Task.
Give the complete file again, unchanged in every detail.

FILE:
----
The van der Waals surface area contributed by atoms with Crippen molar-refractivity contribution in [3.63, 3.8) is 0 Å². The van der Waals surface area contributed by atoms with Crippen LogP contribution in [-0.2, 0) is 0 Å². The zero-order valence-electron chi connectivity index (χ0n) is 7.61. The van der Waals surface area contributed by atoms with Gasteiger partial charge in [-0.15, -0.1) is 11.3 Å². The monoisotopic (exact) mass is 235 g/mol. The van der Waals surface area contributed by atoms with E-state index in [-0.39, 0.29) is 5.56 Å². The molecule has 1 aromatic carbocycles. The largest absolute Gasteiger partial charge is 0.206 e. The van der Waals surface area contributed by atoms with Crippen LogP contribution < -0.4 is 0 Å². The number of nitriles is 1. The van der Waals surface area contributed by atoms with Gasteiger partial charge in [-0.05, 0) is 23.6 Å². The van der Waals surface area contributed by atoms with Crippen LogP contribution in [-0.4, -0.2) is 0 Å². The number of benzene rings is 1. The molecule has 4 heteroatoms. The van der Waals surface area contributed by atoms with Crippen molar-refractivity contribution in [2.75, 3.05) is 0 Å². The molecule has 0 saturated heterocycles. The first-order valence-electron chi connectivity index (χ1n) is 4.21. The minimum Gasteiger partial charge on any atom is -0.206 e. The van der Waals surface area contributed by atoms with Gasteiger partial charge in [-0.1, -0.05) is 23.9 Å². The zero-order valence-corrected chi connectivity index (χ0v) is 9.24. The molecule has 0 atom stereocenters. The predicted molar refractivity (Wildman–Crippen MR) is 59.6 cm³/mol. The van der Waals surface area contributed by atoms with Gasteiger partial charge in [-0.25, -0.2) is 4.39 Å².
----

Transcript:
The van der Waals surface area contributed by atoms with Crippen molar-refractivity contribution in [3.63, 3.8) is 0 Å². The van der Waals surface area contributed by atoms with Crippen LogP contribution in [-0.2, 0) is 0 Å². The zero-order valence-electron chi connectivity index (χ0n) is 7.61. The van der Waals surface area contributed by atoms with Gasteiger partial charge in [-0.15, -0.1) is 11.3 Å². The monoisotopic (exact) mass is 235 g/mol. The van der Waals surface area contributed by atoms with E-state index in [-0.39, 0.29) is 5.56 Å². The molecule has 1 aromatic carbocycles. The largest absolute Gasteiger partial charge is 0.206 e. The van der Waals surface area contributed by atoms with Crippen LogP contribution < -0.4 is 0 Å². The number of nitriles is 1. The van der Waals surface area contributed by atoms with Gasteiger partial charge in [-0.05, 0) is 23.6 Å². The van der Waals surface area contributed by atoms with Crippen LogP contribution in [-0.4, -0.2) is 0 Å². The number of benzene rings is 1. The molecule has 4 heteroatoms. The van der Waals surface area contributed by atoms with Crippen molar-refractivity contribution in [2.75, 3.05) is 0 Å². The molecule has 0 saturated heterocycles. The first-order valence-electron chi connectivity index (χ1n) is 4.21. The minimum Gasteiger partial charge on any atom is -0.206 e. The van der Waals surface area contributed by atoms with Gasteiger partial charge in [-0.1, -0.05) is 23.9 Å². The zero-order valence-corrected chi connectivity index (χ0v) is 9.24. The molecule has 0 atom stereocenters. The predicted molar refractivity (Wildman–Crippen MR) is 59.6 cm³/mol. The van der Waals surface area contributed by atoms with Gasteiger partial charge in [-0.25, -0.2) is 4.39 Å².